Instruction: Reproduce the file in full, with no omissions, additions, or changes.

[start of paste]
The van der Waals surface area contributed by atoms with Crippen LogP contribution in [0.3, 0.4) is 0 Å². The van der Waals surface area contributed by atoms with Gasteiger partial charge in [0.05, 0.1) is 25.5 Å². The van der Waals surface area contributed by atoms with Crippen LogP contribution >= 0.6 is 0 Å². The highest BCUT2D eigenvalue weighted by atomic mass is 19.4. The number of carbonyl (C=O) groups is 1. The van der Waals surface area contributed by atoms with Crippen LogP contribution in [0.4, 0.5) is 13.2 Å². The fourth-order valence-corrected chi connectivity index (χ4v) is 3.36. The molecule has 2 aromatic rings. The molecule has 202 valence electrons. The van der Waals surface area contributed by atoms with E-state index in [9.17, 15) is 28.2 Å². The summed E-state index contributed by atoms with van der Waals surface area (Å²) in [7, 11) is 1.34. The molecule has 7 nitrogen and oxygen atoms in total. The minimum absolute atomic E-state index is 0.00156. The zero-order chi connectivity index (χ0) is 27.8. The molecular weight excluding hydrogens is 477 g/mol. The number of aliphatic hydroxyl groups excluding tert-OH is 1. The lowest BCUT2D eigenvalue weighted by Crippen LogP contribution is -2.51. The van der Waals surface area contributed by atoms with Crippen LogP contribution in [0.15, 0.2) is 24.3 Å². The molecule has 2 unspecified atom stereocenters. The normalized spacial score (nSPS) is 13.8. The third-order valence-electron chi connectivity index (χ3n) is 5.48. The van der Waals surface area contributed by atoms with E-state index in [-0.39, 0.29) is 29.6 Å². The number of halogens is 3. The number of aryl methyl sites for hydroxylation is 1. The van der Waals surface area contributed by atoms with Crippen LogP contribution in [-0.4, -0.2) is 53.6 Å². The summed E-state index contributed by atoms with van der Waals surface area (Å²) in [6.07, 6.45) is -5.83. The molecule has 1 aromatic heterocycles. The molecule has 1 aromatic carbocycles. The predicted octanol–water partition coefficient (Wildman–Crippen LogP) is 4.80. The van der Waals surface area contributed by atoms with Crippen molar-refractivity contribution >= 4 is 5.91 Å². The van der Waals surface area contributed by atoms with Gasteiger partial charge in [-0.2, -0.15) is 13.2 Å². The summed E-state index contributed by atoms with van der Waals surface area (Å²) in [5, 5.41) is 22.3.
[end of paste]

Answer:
The van der Waals surface area contributed by atoms with Crippen LogP contribution in [0.3, 0.4) is 0 Å². The van der Waals surface area contributed by atoms with Gasteiger partial charge in [0.05, 0.1) is 25.5 Å². The van der Waals surface area contributed by atoms with Crippen LogP contribution >= 0.6 is 0 Å². The highest BCUT2D eigenvalue weighted by atomic mass is 19.4. The number of carbonyl (C=O) groups is 1. The van der Waals surface area contributed by atoms with Crippen LogP contribution in [0.4, 0.5) is 13.2 Å². The fourth-order valence-corrected chi connectivity index (χ4v) is 3.36. The molecule has 2 aromatic rings. The molecule has 202 valence electrons. The van der Waals surface area contributed by atoms with E-state index in [9.17, 15) is 28.2 Å². The summed E-state index contributed by atoms with van der Waals surface area (Å²) in [7, 11) is 1.34. The molecule has 7 nitrogen and oxygen atoms in total. The minimum absolute atomic E-state index is 0.00156. The zero-order chi connectivity index (χ0) is 27.8. The molecular weight excluding hydrogens is 477 g/mol. The number of aliphatic hydroxyl groups excluding tert-OH is 1. The lowest BCUT2D eigenvalue weighted by Crippen LogP contribution is -2.51. The van der Waals surface area contributed by atoms with Crippen LogP contribution in [0.15, 0.2) is 24.3 Å². The molecule has 2 unspecified atom stereocenters. The normalized spacial score (nSPS) is 13.8. The third-order valence-electron chi connectivity index (χ3n) is 5.48. The van der Waals surface area contributed by atoms with E-state index in [-0.39, 0.29) is 29.6 Å². The number of halogens is 3. The number of aryl methyl sites for hydroxylation is 1. The van der Waals surface area contributed by atoms with Crippen LogP contribution in [-0.4, -0.2) is 53.6 Å². The summed E-state index contributed by atoms with van der Waals surface area (Å²) in [6.07, 6.45) is -5.83. The molecule has 1 aromatic heterocycles. The molecule has 1 aromatic carbocycles. The predicted octanol–water partition coefficient (Wildman–Crippen LogP) is 4.80. The van der Waals surface area contributed by atoms with Crippen molar-refractivity contribution >= 4 is 5.91 Å². The van der Waals surface area contributed by atoms with Gasteiger partial charge in [-0.2, -0.15) is 13.2 Å². The summed E-state index contributed by atoms with van der Waals surface area (Å²) in [5, 5.41) is 22.3.